I’m not entirely sure why I decided a blog about the Occupy movement was something I wanted to tackle, but here goes.
Almost all coverage of the movement has been one-sided and myopic as it tried to paint their actions into a fitting narrative. Unfortunately, the entire idea of Occupy is emotional, a reaction to the varied perceived injustices of its protestors. Some people took to the streets to speak out against Wall Street, almost as if the message was irrelevant to the movement. The outrage is real. I think if someone had started with Occupy Dairy Queen, it still would have taken off (and wouldn’t everyone be more comfortable occupying a Butterfinger Blizzard?)
But let’s rewind for a moment, to a passage of the Constitution I find relevant, but probably in a slightly different light.
“We hold these truths to be self-evident, that all men are created equal, that they are endowed by their Creator with certain unalienable Rights, that among these are Life, Liberty and the pursuit of Happiness.”
This obviously goes on to explain that Free Speech is one such “unalienable” right. Without debating the difference in word choice of “unalienable” versus “inalienable,” I see a far more difficult problem. Your rights do not grant you the freedom to trample on other peoples rights. By choosing the phrase “Occupy,” and choosing to occupy parks and public spaces, you have chosen to launch an “occupation.”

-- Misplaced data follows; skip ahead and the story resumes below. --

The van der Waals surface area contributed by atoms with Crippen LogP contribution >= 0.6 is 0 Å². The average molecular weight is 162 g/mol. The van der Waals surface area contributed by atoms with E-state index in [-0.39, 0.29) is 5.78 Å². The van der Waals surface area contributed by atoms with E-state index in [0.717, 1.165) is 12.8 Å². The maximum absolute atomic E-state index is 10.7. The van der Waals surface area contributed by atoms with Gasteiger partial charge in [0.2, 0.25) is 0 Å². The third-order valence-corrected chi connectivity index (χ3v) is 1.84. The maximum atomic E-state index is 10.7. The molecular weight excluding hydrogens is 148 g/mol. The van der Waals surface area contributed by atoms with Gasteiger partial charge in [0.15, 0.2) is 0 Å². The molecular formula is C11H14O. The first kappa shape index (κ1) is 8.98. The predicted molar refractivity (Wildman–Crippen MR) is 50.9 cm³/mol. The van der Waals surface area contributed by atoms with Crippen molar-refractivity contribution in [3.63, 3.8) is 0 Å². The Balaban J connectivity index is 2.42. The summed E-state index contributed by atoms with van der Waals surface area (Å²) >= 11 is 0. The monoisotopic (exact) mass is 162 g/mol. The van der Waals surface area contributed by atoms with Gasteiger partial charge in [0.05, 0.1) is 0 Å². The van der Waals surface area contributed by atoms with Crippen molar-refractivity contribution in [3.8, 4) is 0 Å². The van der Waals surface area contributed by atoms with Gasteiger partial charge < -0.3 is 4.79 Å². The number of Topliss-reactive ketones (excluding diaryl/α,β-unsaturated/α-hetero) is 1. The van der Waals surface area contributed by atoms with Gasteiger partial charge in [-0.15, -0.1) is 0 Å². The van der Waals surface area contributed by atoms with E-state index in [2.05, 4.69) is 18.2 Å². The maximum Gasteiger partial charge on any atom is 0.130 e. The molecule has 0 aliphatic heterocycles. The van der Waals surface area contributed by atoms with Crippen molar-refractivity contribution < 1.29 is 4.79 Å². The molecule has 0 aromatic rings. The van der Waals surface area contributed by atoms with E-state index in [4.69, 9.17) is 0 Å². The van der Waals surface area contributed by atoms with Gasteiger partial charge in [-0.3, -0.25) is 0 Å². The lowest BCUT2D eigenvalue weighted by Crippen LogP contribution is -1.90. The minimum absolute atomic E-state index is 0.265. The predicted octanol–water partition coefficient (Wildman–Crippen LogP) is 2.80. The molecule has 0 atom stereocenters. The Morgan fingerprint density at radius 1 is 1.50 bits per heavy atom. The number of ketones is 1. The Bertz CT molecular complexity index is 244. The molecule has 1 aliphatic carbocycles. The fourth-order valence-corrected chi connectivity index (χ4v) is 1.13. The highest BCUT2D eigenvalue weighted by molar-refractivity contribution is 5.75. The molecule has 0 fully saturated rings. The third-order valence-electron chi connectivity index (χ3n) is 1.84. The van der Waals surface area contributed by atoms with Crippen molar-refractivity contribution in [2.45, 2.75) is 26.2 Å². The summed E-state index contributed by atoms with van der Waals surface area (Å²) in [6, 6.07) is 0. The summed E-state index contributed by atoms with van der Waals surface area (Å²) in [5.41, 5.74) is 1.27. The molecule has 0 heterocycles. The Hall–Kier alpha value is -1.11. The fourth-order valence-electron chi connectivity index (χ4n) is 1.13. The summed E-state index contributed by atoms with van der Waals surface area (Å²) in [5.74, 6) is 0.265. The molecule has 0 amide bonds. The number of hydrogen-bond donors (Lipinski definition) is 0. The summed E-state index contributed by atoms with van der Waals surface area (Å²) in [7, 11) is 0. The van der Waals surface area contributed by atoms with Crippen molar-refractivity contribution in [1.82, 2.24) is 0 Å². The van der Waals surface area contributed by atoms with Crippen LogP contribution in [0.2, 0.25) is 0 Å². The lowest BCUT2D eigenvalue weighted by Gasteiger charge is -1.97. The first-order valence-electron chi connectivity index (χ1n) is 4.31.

Occupations are historically something predicated on removing freedoms.
That’s not to say I believe that is an objective of the movement is attempting to disrupt anyone’s rights as an American, but I do see it as an unfortunate choice of words and a depressing side effect. Which, when coupled with no clear list of demands or actions to be taken, leads to a combative atmosphere that will eventually boil over into what we see here. (Side note: the numerous and well-documented showings of Police brutality should be prosecuted to the full extend of the law on a case-by-case basis. Aggression is a foreseeable side effect to an occupation. Rise above it.)
Here’s where it gets entirely hazy. The movement brought the eyes of the world upon them, and when people started asking what they wanted to happen, everything fell apart. This is understandable, given how the movement came together in the first place, but given that they’re fighting for American freedoms, perhaps the use of a stronger democratic process can supply a concrete list of demands.
So, start with Wall Street.
Demand: All bank leadership that can be proven to have misled the American people with subprime mortgages to pay their own bonuses. That’s stealing. Jail.
Demand: All bank management that purposely misused the bank bailout to pay out multi-million dollar bonuses to themselves and their friends. Still stealing. Jail.
Demand: All congressional members and Executive branch staff that brought about the bank bailout, this part is important, that supplied a piece of legislation that did not supply accountability for how that money would be divided TO PROTECT THE AMERICAN PEOPLE. Fire every last one of them. Get their name out, scream it on every hastily purchased Walgreens poster board you have. They stole from you. Make them pay for it.
Solidify the message.
The Civil Rights movement was successful because their message was clear as day, and eventually everyone had to pay attention. It could be boiled down to: “Hey stop being dicks and give use the freedoms granted to us by the Constitution.”
The Occupy movement is more difficult for the average American, someone who might only catch glimpses of coverage a few times, to regurgitate to someone else. “Hey stop being dicks, because, uh—hey! Just stop being dicks, okay?”
I cherish Wheaton’s Law as much as the next guy, but they need to focus in a core list of needs, inarguable injustices that everyone will get behind.
They stole from us and got away with it.
Go get ‘em.